Infant Death Rate Increases in Southern States, Racial Disparity Also Rises
Recent progress in reducing infant death rates has stalled, with some Southern states experiencing increases -- a trend health experts call "an ominous portent," the New York Times reports. According to the Times, federal officials say that whether the rates for infant death continue to increase in the South or not, they have "stagnated ... at levels well above" the average nationwide. "Most striking" about the trend across the U.S. is the large racial disparity, the Times reports. For example, infant deaths for blacks in Mississippi increased from 14.2 per 1,000 in 2004 to 17 per 1,000 in 2005, while infant deaths for whites increased from 6.1 per 1,000 to 6.6 per 1,000 during that time period. Overall, infant deaths in Mississippi totaled 11.4 per 1,000 in 2005, compared with the national average of 6.9 per 1,000 in 2003, the last year in which data were collected. Smaller increases occurred in Alabama, North Carolina and Tennessee. Louisiana and South Carolina experienced infant death rate increases in 2004 but have not yet reported 2005 data. The main causes of infant death in low-income Southern states include Sudden Infant Death Syndrome, congenital defects, and deaths from accident and disease, especially among low-income, black, teenage mothers.
Cuts in Social Programs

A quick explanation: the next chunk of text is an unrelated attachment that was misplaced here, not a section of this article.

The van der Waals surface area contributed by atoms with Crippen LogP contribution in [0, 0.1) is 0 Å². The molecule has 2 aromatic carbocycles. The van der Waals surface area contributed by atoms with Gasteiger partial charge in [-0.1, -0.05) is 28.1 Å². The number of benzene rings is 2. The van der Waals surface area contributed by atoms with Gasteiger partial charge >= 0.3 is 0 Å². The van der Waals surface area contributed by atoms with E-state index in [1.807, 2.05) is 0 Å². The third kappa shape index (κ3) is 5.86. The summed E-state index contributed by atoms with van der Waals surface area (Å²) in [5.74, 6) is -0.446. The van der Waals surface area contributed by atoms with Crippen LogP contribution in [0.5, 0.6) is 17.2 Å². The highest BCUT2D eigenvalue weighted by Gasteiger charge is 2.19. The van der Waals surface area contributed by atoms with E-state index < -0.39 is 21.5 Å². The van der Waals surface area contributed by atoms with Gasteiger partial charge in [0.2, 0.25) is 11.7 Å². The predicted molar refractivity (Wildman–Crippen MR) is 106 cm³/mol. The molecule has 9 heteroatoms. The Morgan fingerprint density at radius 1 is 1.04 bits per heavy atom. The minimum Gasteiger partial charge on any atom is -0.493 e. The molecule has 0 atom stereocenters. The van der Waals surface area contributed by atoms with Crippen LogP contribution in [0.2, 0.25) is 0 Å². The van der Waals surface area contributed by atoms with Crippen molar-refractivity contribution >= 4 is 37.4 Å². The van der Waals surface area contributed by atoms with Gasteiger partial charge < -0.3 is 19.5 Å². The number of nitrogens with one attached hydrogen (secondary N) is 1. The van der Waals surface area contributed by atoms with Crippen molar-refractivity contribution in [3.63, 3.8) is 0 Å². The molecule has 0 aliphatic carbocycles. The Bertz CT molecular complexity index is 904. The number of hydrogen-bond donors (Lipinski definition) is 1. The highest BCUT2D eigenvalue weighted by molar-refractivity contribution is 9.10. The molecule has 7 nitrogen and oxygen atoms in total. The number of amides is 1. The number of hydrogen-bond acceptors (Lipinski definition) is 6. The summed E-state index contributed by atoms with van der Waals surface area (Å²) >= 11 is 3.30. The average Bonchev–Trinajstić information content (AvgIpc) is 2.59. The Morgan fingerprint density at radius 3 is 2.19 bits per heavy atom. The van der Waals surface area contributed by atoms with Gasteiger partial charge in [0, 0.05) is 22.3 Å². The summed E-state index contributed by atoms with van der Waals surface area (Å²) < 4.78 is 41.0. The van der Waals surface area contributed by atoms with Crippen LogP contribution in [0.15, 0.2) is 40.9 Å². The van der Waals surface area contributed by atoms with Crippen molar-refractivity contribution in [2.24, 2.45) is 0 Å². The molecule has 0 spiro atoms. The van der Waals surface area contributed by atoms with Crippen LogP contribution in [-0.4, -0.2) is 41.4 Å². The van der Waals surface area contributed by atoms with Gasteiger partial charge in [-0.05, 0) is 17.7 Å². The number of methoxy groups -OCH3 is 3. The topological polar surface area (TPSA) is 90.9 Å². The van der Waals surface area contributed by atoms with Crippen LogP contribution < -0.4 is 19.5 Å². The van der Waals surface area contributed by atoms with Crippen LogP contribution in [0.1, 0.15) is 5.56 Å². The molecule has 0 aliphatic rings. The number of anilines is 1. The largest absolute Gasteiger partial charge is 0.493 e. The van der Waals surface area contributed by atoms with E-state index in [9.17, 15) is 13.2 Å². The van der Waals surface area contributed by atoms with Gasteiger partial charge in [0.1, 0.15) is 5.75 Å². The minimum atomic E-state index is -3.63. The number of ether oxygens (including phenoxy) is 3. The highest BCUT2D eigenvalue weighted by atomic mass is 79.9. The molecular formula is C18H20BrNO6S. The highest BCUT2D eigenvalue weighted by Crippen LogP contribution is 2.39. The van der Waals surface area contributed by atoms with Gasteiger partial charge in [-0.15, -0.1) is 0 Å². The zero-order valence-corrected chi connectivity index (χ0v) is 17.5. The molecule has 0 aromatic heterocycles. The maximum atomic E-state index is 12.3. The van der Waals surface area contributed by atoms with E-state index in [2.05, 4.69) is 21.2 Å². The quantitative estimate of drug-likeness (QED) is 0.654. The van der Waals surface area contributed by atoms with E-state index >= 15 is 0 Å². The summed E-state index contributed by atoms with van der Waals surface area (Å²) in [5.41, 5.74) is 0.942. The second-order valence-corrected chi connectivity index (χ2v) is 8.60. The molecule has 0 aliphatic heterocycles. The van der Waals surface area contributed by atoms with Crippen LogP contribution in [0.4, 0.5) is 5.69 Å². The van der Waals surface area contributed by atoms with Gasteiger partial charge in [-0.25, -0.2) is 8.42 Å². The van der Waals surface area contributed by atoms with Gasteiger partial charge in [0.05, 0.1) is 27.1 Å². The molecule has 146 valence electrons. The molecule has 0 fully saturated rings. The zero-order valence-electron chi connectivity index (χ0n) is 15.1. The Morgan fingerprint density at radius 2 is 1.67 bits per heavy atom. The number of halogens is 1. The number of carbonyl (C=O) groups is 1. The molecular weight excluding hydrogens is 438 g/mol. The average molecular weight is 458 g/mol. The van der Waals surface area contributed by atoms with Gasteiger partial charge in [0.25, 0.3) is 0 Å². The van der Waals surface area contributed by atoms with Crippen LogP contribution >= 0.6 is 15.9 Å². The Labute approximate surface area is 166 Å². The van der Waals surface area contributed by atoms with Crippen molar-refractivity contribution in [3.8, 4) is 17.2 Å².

According to the Times, the infant death rate increases "have raised questions about the impact of cuts in welfare and Medicaid and of poor access to doctors." Many doctors say that "the growing epidemics of obesity, diabetes and hypertension among potential mothers" also is contributing to higher rates of infant deaths, in part because obesity makes it more difficult to perform diagnostic tests, the Times reports. Social workers say cuts in social programs, lack of transportation and low self-esteem all combine to make it more difficult for women to receive prenatal care. Stringent requirements implemented in 2004 in Mississippi resulted in a 54,000-person decline in the number of nonelderly residents, particularly children, enrolled in Medicaid and SCHIP. Mississippi also made cuts in the state's system of clinics because of budgetary shortfalls and staffing shortages. William Langston, an obstetrician at the Mississippi Department of Health, said officials were investigating the cause of the sudden increase in infant deaths and the state was working to expand prenatal care and outreach efforts. Mississippi Medicaid Director Robert Robinson said suggesting any correlation between declines in Medicaid enrollment and an increase in infant deaths is "pure conjecture," adding that cuts to the program were intended to eliminate unqualified residents. He added that with 95 enrollment sites available, individuals should not have problems signing up. Oleta Fitzgerald, southern regional director for the Children's Defense Fund, said, "When you see drops in the welfare rolls, when you see drops in Medicaid and children's insurance, you see a recipe for disaster. Somebody's not eating, somebody's not going to the doctor and unborn children suffer" (Eckholm, New York Times, 4/22).